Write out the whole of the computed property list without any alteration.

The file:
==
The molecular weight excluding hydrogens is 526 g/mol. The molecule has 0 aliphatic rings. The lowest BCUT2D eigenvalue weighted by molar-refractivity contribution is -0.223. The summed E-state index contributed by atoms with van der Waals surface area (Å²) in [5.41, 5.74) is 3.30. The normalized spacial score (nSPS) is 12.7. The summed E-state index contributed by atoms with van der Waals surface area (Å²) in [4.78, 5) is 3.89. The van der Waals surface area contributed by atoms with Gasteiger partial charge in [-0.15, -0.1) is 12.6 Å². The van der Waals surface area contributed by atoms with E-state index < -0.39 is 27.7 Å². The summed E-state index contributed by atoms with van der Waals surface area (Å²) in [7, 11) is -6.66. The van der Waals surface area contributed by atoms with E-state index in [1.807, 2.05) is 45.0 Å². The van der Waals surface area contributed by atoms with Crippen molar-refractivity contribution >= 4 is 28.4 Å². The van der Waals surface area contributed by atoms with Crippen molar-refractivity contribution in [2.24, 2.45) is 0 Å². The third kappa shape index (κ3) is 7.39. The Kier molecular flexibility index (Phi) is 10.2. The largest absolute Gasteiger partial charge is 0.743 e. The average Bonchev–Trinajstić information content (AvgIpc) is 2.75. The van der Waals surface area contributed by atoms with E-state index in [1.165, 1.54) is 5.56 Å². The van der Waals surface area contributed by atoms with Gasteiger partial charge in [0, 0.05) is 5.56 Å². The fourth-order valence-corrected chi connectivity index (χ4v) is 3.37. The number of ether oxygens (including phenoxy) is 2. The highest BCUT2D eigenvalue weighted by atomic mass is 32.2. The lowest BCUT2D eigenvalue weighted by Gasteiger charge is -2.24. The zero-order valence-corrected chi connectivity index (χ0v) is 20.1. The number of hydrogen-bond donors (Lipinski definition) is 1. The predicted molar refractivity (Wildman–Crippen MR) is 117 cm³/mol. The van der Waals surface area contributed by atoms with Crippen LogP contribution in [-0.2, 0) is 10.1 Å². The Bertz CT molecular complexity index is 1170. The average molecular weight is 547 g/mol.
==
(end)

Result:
The molecular weight excluding hydrogens is 526 g/mol. The molecule has 0 aliphatic rings. The lowest BCUT2D eigenvalue weighted by molar-refractivity contribution is -0.223. The summed E-state index contributed by atoms with van der Waals surface area (Å²) in [5.41, 5.74) is 3.30. The normalized spacial score (nSPS) is 12.7. The summed E-state index contributed by atoms with van der Waals surface area (Å²) in [4.78, 5) is 3.89. The van der Waals surface area contributed by atoms with Gasteiger partial charge in [-0.15, -0.1) is 12.6 Å². The van der Waals surface area contributed by atoms with E-state index < -0.39 is 27.7 Å². The summed E-state index contributed by atoms with van der Waals surface area (Å²) in [7, 11) is -6.66. The van der Waals surface area contributed by atoms with E-state index in [1.807, 2.05) is 45.0 Å². The van der Waals surface area contributed by atoms with Crippen molar-refractivity contribution >= 4 is 28.4 Å². The van der Waals surface area contributed by atoms with Crippen molar-refractivity contribution in [2.24, 2.45) is 0 Å². The third kappa shape index (κ3) is 7.39. The Kier molecular flexibility index (Phi) is 10.2. The largest absolute Gasteiger partial charge is 0.743 e. The average Bonchev–Trinajstić information content (AvgIpc) is 2.75. The van der Waals surface area contributed by atoms with E-state index in [1.165, 1.54) is 5.56 Å². The van der Waals surface area contributed by atoms with Gasteiger partial charge in [0, 0.05) is 5.56 Å². The fourth-order valence-corrected chi connectivity index (χ4v) is 3.37. The number of ether oxygens (including phenoxy) is 2. The highest BCUT2D eigenvalue weighted by atomic mass is 32.2. The lowest BCUT2D eigenvalue weighted by Gasteiger charge is -2.24. The zero-order valence-corrected chi connectivity index (χ0v) is 20.1. The number of hydrogen-bond donors (Lipinski definition) is 1. The predicted molar refractivity (Wildman–Crippen MR) is 117 cm³/mol. The van der Waals surface area contributed by atoms with Crippen LogP contribution in [-0.2, 0) is 10.1 Å². The Bertz CT molecular complexity index is 1170. The average molecular weight is 547 g/mol.